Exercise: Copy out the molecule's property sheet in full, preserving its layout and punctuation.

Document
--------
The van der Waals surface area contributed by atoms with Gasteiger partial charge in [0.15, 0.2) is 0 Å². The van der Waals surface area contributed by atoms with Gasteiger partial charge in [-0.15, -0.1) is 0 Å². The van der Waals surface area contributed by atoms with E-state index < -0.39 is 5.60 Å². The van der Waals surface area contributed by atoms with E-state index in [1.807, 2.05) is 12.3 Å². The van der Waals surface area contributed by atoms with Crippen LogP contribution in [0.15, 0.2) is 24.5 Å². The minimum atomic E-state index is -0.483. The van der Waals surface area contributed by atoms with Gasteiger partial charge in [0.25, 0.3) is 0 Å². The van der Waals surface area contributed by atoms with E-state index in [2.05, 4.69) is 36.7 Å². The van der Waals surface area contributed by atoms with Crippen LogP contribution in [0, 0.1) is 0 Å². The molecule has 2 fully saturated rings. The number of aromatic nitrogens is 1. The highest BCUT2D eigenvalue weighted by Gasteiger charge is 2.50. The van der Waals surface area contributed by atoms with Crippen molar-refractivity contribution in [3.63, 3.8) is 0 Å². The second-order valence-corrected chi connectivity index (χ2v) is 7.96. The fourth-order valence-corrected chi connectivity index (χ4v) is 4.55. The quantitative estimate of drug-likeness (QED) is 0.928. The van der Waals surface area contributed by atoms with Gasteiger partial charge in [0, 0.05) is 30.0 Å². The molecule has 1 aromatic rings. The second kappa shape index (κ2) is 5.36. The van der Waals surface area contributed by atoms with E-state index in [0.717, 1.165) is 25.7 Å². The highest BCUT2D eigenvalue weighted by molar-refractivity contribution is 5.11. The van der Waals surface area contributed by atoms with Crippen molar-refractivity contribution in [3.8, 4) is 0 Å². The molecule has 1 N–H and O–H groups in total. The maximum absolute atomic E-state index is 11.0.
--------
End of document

The van der Waals surface area contributed by atoms with Gasteiger partial charge in [0.15, 0.2) is 0 Å². The van der Waals surface area contributed by atoms with Gasteiger partial charge in [-0.15, -0.1) is 0 Å². The van der Waals surface area contributed by atoms with E-state index < -0.39 is 5.60 Å². The van der Waals surface area contributed by atoms with E-state index in [1.807, 2.05) is 12.3 Å². The van der Waals surface area contributed by atoms with Crippen LogP contribution in [0.15, 0.2) is 24.5 Å². The minimum atomic E-state index is -0.483. The van der Waals surface area contributed by atoms with Gasteiger partial charge in [0.25, 0.3) is 0 Å². The van der Waals surface area contributed by atoms with E-state index in [2.05, 4.69) is 36.7 Å². The van der Waals surface area contributed by atoms with Crippen LogP contribution in [0, 0.1) is 0 Å². The molecule has 2 fully saturated rings. The number of aromatic nitrogens is 1. The highest BCUT2D eigenvalue weighted by Gasteiger charge is 2.50. The van der Waals surface area contributed by atoms with Crippen molar-refractivity contribution in [3.63, 3.8) is 0 Å². The second-order valence-corrected chi connectivity index (χ2v) is 7.96. The fourth-order valence-corrected chi connectivity index (χ4v) is 4.55. The quantitative estimate of drug-likeness (QED) is 0.928. The van der Waals surface area contributed by atoms with Gasteiger partial charge in [0, 0.05) is 30.0 Å². The molecule has 1 aromatic rings. The second kappa shape index (κ2) is 5.36. The van der Waals surface area contributed by atoms with E-state index in [0.717, 1.165) is 25.7 Å². The highest BCUT2D eigenvalue weighted by molar-refractivity contribution is 5.11. The van der Waals surface area contributed by atoms with Crippen molar-refractivity contribution in [3.8, 4) is 0 Å². The molecule has 1 N–H and O–H groups in total. The maximum absolute atomic E-state index is 11.0.